Brian
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« Reply #24 on: October 08, 2010, 08:27:20 AM »

Tom, the governor and buffer controls the Jake's on the 2 strokes they disengage at 900 rpm and that is done to protect the engine just be careful you are a smart guy may not ever be a problem for you, just not my way of installing one  


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« Last Edit: October 08, 2010, 08:37:37 AM by luvrbus » Logged

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tomhamrick
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« Reply #25 on: October 08, 2010, 09:41:56 AM »

Thanks Clifford,  I appreciate the info.  I have the buffer switch and could install it and still use my pedal the same way I do now to provide power to the dash switch. This would offer me the protection of not accidently hitting the pedal during throttle application but still have the control I like of not having it apply on every release of the throttle.
Tom Hamrick
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Tom Hamrick
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« Reply #26 on: October 08, 2010, 09:46:26 AM »

I still don't see why a any old old switch couldn't be used instead `actually in both applications (regular and high idle).  Cruise controls usually have 2 of these for clutch and brake to disengage.  I mention this because this post started with concern for the high cost of the switch.  Plus I know !%&* about jakes and making ignorant suggestions sometimes gets me the info I need.  Oh and I will get jakes one day, and when I do maybe I'll have a clue.
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« Reply #27 on: October 08, 2010, 10:13:40 AM »

I think there are too many switches being talked about!  The buffer switch is required for jake brake control that automatically turns off if the speed lever isn't all the way closed.  Two different kinds of buffer switch - expensive kind that only controls the jake switch, and really expensive kind that also incorporates the high idle air cylinder.  The high idle function is incorporated in the buffer switch, but it's pretty much separate from the jake brake switching function.

The other switches are the control switches on the dash, on the clutch pedal and maybe a foot switch.  These work in combination with the buffer switch so that you have different  ways of controlling the jake operation to suit your taste.  The clutch switch ensures that the engine keeps running if the jake switch is on, throttle pedal is up and the clutch is in, like when you are sitting at a stop light.  You can wire the dash switch so you have high and low jake action, which is either one bank (of a V-engine) is active, or both banks, or the equivalent in a 4 or 6 cylinder engine.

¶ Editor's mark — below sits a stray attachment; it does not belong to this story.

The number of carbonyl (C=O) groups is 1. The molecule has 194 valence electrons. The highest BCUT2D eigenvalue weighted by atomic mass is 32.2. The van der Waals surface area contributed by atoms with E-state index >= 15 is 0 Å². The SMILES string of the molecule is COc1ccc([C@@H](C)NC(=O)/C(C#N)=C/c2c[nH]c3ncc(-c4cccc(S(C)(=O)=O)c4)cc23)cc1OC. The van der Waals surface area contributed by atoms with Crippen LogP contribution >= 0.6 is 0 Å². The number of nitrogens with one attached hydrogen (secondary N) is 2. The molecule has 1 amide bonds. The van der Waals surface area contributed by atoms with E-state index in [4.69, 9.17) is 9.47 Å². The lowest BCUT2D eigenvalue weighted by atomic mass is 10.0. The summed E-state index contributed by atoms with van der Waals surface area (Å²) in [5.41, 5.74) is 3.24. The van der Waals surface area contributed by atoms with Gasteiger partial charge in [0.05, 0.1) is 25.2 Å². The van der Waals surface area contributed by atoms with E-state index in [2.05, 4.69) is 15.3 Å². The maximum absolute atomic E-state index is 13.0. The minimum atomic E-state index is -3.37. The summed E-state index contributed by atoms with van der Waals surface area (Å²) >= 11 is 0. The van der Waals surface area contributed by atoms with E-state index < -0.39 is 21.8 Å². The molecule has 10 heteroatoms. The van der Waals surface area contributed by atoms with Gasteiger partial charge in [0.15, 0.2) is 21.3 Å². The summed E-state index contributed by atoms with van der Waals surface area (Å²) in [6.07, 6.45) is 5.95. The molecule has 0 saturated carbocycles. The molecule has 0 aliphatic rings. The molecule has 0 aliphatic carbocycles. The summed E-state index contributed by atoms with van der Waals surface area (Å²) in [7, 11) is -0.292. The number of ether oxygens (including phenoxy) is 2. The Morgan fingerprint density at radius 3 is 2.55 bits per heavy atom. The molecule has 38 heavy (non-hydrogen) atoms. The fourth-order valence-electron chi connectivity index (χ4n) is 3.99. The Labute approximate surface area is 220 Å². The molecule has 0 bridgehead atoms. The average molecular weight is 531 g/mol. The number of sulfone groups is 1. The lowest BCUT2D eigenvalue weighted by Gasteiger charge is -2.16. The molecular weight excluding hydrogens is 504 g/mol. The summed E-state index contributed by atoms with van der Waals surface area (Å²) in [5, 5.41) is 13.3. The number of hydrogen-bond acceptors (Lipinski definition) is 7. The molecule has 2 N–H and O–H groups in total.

What I suspect is not usual is having jake brakes and not having a buffer switch at all.  That would let you have the jake on while you were asking for power, with the injectors injecting and all of that, and I have no idea what would happen, probably little that was good.

Brian
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Iceni John
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« Reply #28 on: October 08, 2010, 11:29:47 AM »

And for us folk blessed / cursed with DDEC, is the buffer switch replaced by a function within the DDEC?   Why I'm asking is that my high idle doesn't work, and I'm wondering what it would take (apart from $$$$) to get everything working right.

Many thanks, John
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« Reply #29 on: October 08, 2010, 03:16:46 PM »

[What I suspect is not usual is having jake brakes and not having a buffer switch at all.  That would let you have the jake on while you were asking for power, with the injectors injecting and all of that, and I have no idea what would happen, probably little that was good.
Brian]

I can tell you what happened when my buffer switch failed, if you're interested. Aw heck, I'll tell you anyway since I don't have anything else happening right now. Grin After coming down a long grade with the Jake on, I stepped on the throttle to maintain speed and the coach kept slowing. It felt as though the engine had died. I went from 60MPH down to 35MPH before I realized that the engine was still running but with no power. I flipped off the dash Jake switch and noticed a huge cloud of blue smoke in the rear mirror followed immediately by a surge of power and a huge amount of relief on my part. This is the only time I have had the throttle depressed with the Jake switched on. I think I got lucky because she still runs like a champ after that incident, but now I have to manually switch on the Jakes when I need them and then flip them off before I need power. It's not a big deal to me, since I grew up driving a dump truck that worked the same way. FWIW-my high idle still works, Will Grin